DarkSide has tried to cultivate a reputation for only using ransomware to attack the rich, not institutions like hospitals, and has given out some of its proceeds in charitable donations. The group has also publicly announced on its website that the Colonial chaos was not intentional or motivated by political reasons. However, as Wired explains, the gang’s business model appears to be ransomware as a service, loaning out its malware and cyber infrastructure to other attackers and pocketing a slice of any profit, and it has tried to shift the blame for the Colonial incident to one of the criminal partners it works with. (Ransomware can also be indiscriminate, spreading to systems never explicitly anticipated by whoever is controlling it.) As of this time, the feds have indicated they do not believe the attack was conducted by or on behalf of a rival nation-state.


According to CBS, it remains unclear whether a ransom has been demanded or whether Colonial intends to pay–the FBI officially encourages ransomware victims not to pay such ransoms but has acknowledged they may feel they have no other choice. The Washington Post reported Colonial has enlisted cybersecurity firm Mandiant (a division of FireEye) to help it rebuild its system from backups, and that DarkSide’s access to the targeted systems has been cut off, meaning there may no longer be any incentive to pay up.

It’s easy to see why DarkSide has tried to distance themselves from the attack—disruption on this scale is drawing a massive federal response and U.S. authorities will be determined to track whoever did this down.


On Wednesday, President Biden told reporters that we should expect to “hear some good news in next 24 hours,” adding that he believes “we’ll be getting that under control.”

“I am not surprised that this happened. It was realistically only a matter of time before there was a major critical infrastructure ransomware incident,” says Brett Callow, a threat analyst at security firm Emsisoft, told Wired. “DarkSide appears to have realized that this level of attention is not a good thing and could bring governments to action. They may stay with smaller attacks now in the hope that they’ll be able to continue making money for longer.”


Update 5:19 PM: Secretary of Energy Jennifer Granholm confirmed moments ago that the CEO of Colonial Pipeline has informed her that pipeline operations would resume around 5 PM this afternoon. The juice will still take some time to make its way around the country.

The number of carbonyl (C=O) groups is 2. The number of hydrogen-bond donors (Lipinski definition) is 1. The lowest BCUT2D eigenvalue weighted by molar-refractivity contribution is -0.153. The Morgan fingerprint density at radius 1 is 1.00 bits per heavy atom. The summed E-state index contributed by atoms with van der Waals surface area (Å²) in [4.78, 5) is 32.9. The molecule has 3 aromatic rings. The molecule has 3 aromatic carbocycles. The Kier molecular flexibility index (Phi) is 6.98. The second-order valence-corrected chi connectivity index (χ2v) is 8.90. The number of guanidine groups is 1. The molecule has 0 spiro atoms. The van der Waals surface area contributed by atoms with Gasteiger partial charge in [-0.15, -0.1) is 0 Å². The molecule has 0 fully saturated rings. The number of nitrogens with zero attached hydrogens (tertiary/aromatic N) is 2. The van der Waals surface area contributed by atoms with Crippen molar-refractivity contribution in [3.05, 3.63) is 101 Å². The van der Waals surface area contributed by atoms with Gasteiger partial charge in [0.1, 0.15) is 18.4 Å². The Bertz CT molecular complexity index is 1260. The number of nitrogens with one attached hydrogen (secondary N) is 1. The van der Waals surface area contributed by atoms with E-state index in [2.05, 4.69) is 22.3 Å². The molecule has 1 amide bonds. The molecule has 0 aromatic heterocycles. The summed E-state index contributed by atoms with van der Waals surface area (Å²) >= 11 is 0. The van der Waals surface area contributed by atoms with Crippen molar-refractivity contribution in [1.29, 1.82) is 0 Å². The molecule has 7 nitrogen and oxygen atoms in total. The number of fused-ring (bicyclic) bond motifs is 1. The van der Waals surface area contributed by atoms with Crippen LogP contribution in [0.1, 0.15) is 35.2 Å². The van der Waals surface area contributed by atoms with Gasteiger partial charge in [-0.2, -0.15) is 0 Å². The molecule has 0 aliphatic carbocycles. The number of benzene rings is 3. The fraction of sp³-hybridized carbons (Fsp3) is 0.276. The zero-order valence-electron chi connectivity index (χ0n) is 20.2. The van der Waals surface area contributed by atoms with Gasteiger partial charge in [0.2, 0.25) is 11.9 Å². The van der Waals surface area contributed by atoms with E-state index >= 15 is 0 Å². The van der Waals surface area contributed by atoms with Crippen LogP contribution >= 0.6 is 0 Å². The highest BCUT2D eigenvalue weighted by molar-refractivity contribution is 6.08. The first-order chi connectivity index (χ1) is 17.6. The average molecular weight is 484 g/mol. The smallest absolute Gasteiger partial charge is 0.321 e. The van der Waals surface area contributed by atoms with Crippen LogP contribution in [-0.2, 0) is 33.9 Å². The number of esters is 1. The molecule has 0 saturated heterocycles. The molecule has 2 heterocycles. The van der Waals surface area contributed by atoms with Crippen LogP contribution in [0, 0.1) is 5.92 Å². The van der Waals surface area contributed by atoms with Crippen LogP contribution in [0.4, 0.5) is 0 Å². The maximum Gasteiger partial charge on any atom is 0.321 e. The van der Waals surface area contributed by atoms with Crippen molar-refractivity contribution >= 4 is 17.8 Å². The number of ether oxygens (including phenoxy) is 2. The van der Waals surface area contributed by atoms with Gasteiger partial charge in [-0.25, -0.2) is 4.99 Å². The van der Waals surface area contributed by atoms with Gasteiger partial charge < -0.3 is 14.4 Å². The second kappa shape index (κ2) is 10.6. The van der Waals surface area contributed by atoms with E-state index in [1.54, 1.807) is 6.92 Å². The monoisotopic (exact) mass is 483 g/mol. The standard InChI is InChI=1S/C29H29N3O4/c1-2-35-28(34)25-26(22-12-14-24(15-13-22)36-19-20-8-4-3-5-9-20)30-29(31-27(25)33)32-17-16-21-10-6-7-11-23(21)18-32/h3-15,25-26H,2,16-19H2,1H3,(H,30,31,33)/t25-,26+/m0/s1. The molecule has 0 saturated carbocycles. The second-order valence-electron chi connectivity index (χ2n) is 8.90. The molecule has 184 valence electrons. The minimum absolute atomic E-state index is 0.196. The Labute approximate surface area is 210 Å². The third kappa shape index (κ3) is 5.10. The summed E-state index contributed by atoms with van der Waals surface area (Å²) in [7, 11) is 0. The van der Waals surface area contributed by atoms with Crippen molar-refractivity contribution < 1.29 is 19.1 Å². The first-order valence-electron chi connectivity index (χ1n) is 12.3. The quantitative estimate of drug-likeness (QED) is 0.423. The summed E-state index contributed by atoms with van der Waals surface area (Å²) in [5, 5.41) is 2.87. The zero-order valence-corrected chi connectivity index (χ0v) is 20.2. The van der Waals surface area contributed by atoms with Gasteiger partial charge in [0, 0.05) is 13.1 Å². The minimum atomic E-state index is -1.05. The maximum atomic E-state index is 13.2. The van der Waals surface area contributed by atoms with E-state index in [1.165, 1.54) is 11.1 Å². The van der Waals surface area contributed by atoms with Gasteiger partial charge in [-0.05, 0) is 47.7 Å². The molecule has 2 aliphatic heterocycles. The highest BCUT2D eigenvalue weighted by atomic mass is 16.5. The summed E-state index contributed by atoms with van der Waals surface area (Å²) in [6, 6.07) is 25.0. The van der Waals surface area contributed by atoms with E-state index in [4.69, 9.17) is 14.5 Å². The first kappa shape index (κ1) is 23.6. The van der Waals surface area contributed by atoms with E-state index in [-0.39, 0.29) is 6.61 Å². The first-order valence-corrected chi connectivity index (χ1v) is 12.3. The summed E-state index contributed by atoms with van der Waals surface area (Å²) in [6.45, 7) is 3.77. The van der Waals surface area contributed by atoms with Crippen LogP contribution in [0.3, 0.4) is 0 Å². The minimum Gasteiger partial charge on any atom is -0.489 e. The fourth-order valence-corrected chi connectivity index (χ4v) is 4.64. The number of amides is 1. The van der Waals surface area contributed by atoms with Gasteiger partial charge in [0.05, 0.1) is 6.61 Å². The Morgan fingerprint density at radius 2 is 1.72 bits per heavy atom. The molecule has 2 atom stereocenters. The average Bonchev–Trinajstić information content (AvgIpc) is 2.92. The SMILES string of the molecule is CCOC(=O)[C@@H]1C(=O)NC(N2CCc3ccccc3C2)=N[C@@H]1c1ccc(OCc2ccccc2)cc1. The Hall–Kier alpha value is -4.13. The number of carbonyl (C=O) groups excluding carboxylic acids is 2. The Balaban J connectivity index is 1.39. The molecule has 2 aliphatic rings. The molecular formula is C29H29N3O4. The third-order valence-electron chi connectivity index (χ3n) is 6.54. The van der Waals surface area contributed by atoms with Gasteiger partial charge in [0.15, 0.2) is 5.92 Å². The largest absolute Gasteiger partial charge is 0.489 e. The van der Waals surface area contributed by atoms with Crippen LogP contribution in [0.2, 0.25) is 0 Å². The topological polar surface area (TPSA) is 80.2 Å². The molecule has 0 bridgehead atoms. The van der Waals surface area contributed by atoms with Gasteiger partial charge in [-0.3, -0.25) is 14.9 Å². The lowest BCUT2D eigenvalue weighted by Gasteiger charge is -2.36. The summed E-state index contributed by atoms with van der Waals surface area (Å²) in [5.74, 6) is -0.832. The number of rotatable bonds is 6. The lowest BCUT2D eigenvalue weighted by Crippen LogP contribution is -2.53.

Update: 6:20 PM: This article has been updated to clarify that the ransomware attack did not directly affect the pipeline control system, and Colonial took it offline as a precautionary measure.


Hackers Threatening East Coast’s Fuel Supply Claim They’re Not Trying to Cause Anybody Trouble

Illustration for article titled Hackers Threatening East Coast's Fuel Supply Claim They're Not Trying to Cause Anybody Trouble

Photo: Michael M. Santiago (Getty Images)

Over the weekend, a cyberattack by the Russia-based ransomware gang DarkSide managed to hamstring America’s largest oil pipeline, Colonial, threatening to choke off significant energy flows to the East Coast.


Per Bloomberg News, the gang pilfered approximately 100GB of data from the company’s IT network in just two hours on Thursday. The attack was part of what is known as a “double extortion scheme,” a tactic used by criminal groups in which they steal and then threaten to leak significant amounts of data from a high-value target in an effort to extort money from the victim. A coalition of private companies, along with major government agencies like the FBI, the NSA, and CISA, apparently worked together to stop further data theft from occurring.

The Biden administration acknowledged the attack Monday, with the President calling the incident a “criminal act, obviously.” Biden also said that he planned to meet with Russian President Vladimir Putin about the attack and that he would encourage him to take “some responsibility to deal with this.”

Like all unscrupulous businessmen, the members of DarkSide have sought to impress upon their victims that the attack was just business, and nothing personal. On Monday, a statement published to the gang’s website emphasized that their “goal is to make money” and that they are not interested in “creating problems for society.” The group stated: